“Fuck if I know. Come on, don’t be like that. We’ll find them. We’ll look together.” Gabriel steps out beside me. “Let me give you a hand.”
“No,” I say. “No, thank you.” I stand up and back away but my legs wobble.
“What? You think I’m gonna hurt you or something?” Gabriel asks.
He frowns when I don’t reply. “Randy, for God’s sake, I like you!”
I think of his hands, of all those ancient bones laid out in the graveyard. Sometimes, I swear my mom wants the end to come, and that’s what she’s really waiting for. Our fingertips fizzling away into nothing as our souls are heaved into the sky. I’m not ready. I’m not ready for any of this.
Gabriel takes another step toward me. Up close, I see that the top of his shirt collar is covered in dried blood. A few of his buttons have come undone and a bruise blankets his collarbone, the stormy aftermath of something I’m afraid to figure out.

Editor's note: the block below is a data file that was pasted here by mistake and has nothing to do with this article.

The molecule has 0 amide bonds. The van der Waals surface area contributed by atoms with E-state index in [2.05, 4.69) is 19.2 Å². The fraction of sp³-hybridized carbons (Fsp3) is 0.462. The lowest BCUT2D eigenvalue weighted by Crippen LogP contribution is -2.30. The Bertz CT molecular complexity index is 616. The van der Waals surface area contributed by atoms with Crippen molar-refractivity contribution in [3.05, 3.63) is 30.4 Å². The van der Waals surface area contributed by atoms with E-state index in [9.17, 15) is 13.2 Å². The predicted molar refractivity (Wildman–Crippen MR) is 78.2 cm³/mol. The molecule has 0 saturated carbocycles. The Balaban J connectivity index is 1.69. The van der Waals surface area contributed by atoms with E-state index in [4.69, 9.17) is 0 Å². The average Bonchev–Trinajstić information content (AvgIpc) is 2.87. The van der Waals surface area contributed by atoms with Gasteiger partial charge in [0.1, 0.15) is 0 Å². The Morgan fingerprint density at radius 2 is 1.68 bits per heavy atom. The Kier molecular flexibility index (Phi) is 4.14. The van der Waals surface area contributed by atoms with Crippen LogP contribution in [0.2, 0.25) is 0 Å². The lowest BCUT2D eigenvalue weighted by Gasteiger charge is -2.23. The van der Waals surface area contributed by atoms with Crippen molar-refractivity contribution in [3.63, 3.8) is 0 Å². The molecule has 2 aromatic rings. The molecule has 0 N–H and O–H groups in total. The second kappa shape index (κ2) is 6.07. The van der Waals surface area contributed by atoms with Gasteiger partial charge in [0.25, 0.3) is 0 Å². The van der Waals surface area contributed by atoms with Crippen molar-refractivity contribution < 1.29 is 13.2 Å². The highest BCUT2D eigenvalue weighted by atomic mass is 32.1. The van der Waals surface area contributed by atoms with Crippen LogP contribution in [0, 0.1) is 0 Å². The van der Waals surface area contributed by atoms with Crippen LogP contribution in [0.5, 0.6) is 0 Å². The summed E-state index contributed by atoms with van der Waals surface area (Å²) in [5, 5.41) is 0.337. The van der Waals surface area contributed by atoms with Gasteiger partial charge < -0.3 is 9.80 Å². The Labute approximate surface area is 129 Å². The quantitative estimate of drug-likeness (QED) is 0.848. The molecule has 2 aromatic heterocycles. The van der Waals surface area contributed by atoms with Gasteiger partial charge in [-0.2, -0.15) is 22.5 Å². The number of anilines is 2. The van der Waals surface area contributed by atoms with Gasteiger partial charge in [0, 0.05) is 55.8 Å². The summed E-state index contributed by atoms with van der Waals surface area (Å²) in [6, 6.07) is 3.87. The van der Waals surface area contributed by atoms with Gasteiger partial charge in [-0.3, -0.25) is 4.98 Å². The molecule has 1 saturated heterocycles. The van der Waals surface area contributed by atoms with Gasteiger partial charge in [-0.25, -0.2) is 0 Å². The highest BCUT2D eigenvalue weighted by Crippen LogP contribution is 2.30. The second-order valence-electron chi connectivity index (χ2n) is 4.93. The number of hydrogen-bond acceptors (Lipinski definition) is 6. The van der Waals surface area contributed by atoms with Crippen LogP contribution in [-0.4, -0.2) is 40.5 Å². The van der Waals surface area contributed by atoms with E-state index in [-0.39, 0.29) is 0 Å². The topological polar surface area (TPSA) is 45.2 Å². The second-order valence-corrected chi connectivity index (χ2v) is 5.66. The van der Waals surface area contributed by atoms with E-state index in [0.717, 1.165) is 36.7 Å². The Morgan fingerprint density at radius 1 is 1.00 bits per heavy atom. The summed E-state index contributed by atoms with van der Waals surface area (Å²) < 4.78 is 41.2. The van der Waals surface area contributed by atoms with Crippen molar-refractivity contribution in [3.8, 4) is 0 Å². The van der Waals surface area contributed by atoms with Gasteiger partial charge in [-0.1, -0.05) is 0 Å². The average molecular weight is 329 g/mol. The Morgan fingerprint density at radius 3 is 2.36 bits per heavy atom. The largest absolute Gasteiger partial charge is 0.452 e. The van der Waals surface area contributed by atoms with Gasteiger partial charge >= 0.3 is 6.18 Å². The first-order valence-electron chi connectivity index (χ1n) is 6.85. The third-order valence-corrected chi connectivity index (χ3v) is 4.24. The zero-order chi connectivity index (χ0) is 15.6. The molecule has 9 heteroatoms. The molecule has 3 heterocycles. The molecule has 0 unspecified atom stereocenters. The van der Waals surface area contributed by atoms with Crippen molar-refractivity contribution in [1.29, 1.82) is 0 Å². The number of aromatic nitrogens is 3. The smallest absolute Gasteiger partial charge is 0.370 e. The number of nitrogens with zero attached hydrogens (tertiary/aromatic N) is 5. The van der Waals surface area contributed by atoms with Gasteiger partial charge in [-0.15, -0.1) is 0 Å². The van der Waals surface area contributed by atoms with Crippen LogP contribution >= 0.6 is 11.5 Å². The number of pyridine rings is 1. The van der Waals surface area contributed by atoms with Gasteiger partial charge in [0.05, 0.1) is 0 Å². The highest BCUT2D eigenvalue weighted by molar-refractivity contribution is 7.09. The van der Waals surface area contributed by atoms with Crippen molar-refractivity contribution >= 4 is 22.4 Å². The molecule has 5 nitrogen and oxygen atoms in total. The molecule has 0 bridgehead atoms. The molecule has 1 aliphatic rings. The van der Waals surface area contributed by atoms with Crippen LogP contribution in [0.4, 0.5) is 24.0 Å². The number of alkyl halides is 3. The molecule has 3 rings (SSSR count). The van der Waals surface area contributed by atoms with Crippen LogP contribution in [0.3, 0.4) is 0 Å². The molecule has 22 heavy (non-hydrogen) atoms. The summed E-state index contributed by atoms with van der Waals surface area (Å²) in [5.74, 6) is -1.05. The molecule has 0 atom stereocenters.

“What happened to you?”
He laughs. “I hurt myself too, Randy. Just not with a knife or a razor.”
I wonder what he sees in me, if he sees beyond my sweaty hair and fat face, my bangs plastered against my forehead. My mom and I are both cursed with the same wiry black hair, but unlike me, my mother was pretty when she was young. “I was a sinner once,” she used to tell me. “But then I was saved. Just like you.”
Gabriel holds out his hand again. This time, I don’t hesitate to take it.
“You think they’re still in the cemetery?” I ask.
“Maybe. I mean, you know what they’re doing. Tell me about your scar. Why’d you cut yourself?”